It was just a few years ago that cash-poor folks with really bad credit scores were buying houses they couldn’t afford. Today, most of those people are renters trying to get back on their feet. This begs the question: Who’s fueling the fire in today’s hot real estate market?
The turning point
It was March of 2013 when I began looking at home prices in the suburbs of San Francisco. I was surprised to find that in as little as a few weeks, some houses had increased in value in upwards of 15 percent. Translation: Those houses would now sell for $30,000 more in March than they did in February. I considered the possibility that wealthy millenials from the tech industry were driving up home prices. I was wrong.
The real driving force
Charina Todd is a real estate agent with Provident Realty Inc., which services the San Francisco Bay Area. She told me that wealthy foreign investors were buying up her property listings. These investors paid in cash and were buying older, modest homes for much more than they were worth. She said she could barely handle the phone calls due to the bidding wars erupting over these properties. Investors were willing to pay $10,000 to $15,000 above the asking prices of these homes.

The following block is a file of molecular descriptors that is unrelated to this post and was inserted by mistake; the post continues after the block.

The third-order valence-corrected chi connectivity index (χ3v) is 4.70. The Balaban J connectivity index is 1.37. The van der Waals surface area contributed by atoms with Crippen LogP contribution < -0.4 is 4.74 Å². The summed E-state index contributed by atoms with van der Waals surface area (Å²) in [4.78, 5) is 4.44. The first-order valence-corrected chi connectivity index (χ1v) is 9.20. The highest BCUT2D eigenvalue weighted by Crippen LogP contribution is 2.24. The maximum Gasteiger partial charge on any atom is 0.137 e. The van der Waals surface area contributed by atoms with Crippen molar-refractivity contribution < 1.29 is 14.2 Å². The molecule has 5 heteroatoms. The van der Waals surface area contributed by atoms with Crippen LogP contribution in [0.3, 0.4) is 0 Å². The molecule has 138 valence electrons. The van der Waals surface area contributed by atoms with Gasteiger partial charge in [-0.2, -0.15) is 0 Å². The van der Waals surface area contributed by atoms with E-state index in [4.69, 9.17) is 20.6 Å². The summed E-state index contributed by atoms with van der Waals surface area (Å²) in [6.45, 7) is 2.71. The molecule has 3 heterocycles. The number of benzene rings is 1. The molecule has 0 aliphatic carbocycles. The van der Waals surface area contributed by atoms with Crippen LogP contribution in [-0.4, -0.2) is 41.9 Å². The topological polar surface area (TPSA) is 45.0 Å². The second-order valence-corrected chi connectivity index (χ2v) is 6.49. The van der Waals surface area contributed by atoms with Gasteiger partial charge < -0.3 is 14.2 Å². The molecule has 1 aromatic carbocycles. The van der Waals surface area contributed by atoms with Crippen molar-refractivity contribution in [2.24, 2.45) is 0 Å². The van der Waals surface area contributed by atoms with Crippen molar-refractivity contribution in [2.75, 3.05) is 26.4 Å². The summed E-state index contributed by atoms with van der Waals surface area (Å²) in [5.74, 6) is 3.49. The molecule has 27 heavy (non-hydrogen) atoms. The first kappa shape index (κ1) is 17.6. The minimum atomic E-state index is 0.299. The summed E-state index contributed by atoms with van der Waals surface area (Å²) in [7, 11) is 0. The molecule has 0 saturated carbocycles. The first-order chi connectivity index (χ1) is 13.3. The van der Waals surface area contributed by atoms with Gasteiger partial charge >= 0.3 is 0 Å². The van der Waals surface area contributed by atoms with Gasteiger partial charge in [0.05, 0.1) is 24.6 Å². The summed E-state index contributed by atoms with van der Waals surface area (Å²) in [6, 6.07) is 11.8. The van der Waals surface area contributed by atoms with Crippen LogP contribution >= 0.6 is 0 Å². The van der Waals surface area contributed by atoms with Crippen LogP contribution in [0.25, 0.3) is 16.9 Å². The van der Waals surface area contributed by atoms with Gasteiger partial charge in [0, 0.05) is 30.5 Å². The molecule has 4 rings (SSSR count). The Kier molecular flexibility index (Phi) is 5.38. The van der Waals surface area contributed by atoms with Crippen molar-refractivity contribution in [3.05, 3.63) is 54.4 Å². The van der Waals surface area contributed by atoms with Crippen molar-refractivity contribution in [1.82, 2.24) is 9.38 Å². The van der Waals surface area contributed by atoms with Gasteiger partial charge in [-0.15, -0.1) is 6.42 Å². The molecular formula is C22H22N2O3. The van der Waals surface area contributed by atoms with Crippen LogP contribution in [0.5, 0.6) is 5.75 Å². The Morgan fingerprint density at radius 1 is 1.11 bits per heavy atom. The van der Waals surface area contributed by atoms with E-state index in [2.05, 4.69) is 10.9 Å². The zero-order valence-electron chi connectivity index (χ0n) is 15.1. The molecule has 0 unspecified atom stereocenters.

Not everyone is in economic recovery mode
Fast-forward to today. 500 miles south of the Bay Area is my small, unincorporated community in the hills of Southern California. On my tiny block, many still feel the sting of a depressed economy. Out of a total eight homes, there are three that are not current on their mortgage payments and two have been foreclosed in the last few months. One homeowner, a former television producer, has been unemployed for three years. Another neighbor, a self-employed construction contractor, struggles to find consistent work and clients who pay on time. The third neighbor is an investor. He bought his home at the height of the market and does not see the point of paying on a house that is financially underwater.
The right direction
There is some good news: According to bankrate.com, foreclosure filings were down 10 percent nationally from January to February. According to the federal reserve’s website, mortgage delinquency rates are the lowest they’ve been since 2009. The economy is inching towards a recovery, very slowly.
More questions than answers
Will speculation continue to drive up real estate prices? If so, where does this leave the thousands of Americans who are looking to become homeowners again? Will they be priced out of their markets when they’re finally able to afford homes? And, are we truly in another real estate bubble? Unfortunately, we won’t know the answer to this question until the bubble actually bursts. At that point, if it comes, I’ll only have one question left: What do we do now?